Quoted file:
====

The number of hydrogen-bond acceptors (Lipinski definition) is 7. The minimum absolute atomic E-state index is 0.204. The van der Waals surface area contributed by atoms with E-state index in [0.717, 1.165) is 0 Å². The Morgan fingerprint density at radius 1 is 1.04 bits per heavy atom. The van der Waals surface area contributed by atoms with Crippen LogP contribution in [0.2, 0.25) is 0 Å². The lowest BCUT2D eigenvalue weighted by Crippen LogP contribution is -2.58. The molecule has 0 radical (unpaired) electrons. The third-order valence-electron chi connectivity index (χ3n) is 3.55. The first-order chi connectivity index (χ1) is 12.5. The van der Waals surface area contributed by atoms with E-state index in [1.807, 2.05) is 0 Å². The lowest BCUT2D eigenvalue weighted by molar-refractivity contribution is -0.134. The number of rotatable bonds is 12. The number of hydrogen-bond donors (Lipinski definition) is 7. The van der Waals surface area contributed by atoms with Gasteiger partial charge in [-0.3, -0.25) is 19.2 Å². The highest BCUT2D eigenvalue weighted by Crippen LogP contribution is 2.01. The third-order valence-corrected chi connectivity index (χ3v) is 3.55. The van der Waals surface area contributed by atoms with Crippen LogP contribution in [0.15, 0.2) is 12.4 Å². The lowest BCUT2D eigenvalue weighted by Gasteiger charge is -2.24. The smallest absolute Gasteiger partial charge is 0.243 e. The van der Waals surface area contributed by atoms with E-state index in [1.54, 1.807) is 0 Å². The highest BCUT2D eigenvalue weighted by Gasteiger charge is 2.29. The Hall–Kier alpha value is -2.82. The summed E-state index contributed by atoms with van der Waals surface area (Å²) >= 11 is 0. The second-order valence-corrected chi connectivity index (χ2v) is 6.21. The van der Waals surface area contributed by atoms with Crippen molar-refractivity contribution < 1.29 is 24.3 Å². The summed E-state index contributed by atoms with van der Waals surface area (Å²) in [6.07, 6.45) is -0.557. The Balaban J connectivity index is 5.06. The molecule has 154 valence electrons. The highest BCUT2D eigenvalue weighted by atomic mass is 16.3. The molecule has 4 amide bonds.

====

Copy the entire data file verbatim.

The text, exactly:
The number of hydrogen-bond acceptors (Lipinski definition) is 7. The minimum absolute atomic E-state index is 0.204. The van der Waals surface area contributed by atoms with E-state index in [0.717, 1.165) is 0 Å². The Morgan fingerprint density at radius 1 is 1.04 bits per heavy atom. The van der Waals surface area contributed by atoms with Crippen LogP contribution in [0.2, 0.25) is 0 Å². The lowest BCUT2D eigenvalue weighted by Crippen LogP contribution is -2.58. The molecule has 0 radical (unpaired) electrons. The third-order valence-electron chi connectivity index (χ3n) is 3.55. The first-order chi connectivity index (χ1) is 12.5. The van der Waals surface area contributed by atoms with E-state index in [1.807, 2.05) is 0 Å². The lowest BCUT2D eigenvalue weighted by molar-refractivity contribution is -0.134. The number of rotatable bonds is 12. The number of hydrogen-bond donors (Lipinski definition) is 7. The van der Waals surface area contributed by atoms with Gasteiger partial charge in [-0.3, -0.25) is 19.2 Å². The highest BCUT2D eigenvalue weighted by Crippen LogP contribution is 2.01. The third-order valence-corrected chi connectivity index (χ3v) is 3.55. The van der Waals surface area contributed by atoms with Crippen LogP contribution in [0.15, 0.2) is 12.4 Å². The lowest BCUT2D eigenvalue weighted by Gasteiger charge is -2.24. The smallest absolute Gasteiger partial charge is 0.243 e. The van der Waals surface area contributed by atoms with E-state index in [1.54, 1.807) is 0 Å². The highest BCUT2D eigenvalue weighted by Gasteiger charge is 2.29. The Hall–Kier alpha value is -2.82. The summed E-state index contributed by atoms with van der Waals surface area (Å²) >= 11 is 0. The second-order valence-corrected chi connectivity index (χ2v) is 6.21. The van der Waals surface area contributed by atoms with Crippen molar-refractivity contribution < 1.29 is 24.3 Å². The summed E-state index contributed by atoms with van der Waals surface area (Å²) in [6.07, 6.45) is -0.557. The Balaban J connectivity index is 5.06. The molecule has 154 valence electrons. The highest BCUT2D eigenvalue weighted by atomic mass is 16.3. The molecule has 4 amide bonds.